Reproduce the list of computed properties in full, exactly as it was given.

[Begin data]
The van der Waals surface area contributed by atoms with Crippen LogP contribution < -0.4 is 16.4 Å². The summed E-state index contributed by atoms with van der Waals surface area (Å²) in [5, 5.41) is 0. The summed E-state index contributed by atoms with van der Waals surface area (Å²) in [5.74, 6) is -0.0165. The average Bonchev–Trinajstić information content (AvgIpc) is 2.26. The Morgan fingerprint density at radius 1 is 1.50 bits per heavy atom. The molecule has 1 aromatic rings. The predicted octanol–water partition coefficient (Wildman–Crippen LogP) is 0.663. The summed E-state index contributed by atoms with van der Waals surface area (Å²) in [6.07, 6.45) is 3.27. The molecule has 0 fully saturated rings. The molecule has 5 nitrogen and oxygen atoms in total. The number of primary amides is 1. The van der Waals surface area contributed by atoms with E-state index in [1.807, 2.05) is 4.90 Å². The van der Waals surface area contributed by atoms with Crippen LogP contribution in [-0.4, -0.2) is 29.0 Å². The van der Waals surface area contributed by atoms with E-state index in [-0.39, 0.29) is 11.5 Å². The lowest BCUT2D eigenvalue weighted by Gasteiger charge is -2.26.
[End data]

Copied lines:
The van der Waals surface area contributed by atoms with Crippen LogP contribution < -0.4 is 16.4 Å². The summed E-state index contributed by atoms with van der Waals surface area (Å²) in [5, 5.41) is 0. The summed E-state index contributed by atoms with van der Waals surface area (Å²) in [5.74, 6) is -0.0165. The average Bonchev–Trinajstić information content (AvgIpc) is 2.26. The Morgan fingerprint density at radius 1 is 1.50 bits per heavy atom. The molecule has 1 aromatic rings. The predicted octanol–water partition coefficient (Wildman–Crippen LogP) is 0.663. The summed E-state index contributed by atoms with van der Waals surface area (Å²) in [6.07, 6.45) is 3.27. The molecule has 0 fully saturated rings. The molecule has 5 nitrogen and oxygen atoms in total. The number of primary amides is 1. The van der Waals surface area contributed by atoms with E-state index in [1.807, 2.05) is 4.90 Å². The van der Waals surface area contributed by atoms with Crippen LogP contribution in [-0.4, -0.2) is 29.0 Å². The van der Waals surface area contributed by atoms with E-state index in [-0.39, 0.29) is 11.5 Å². The lowest BCUT2D eigenvalue weighted by Gasteiger charge is -2.26.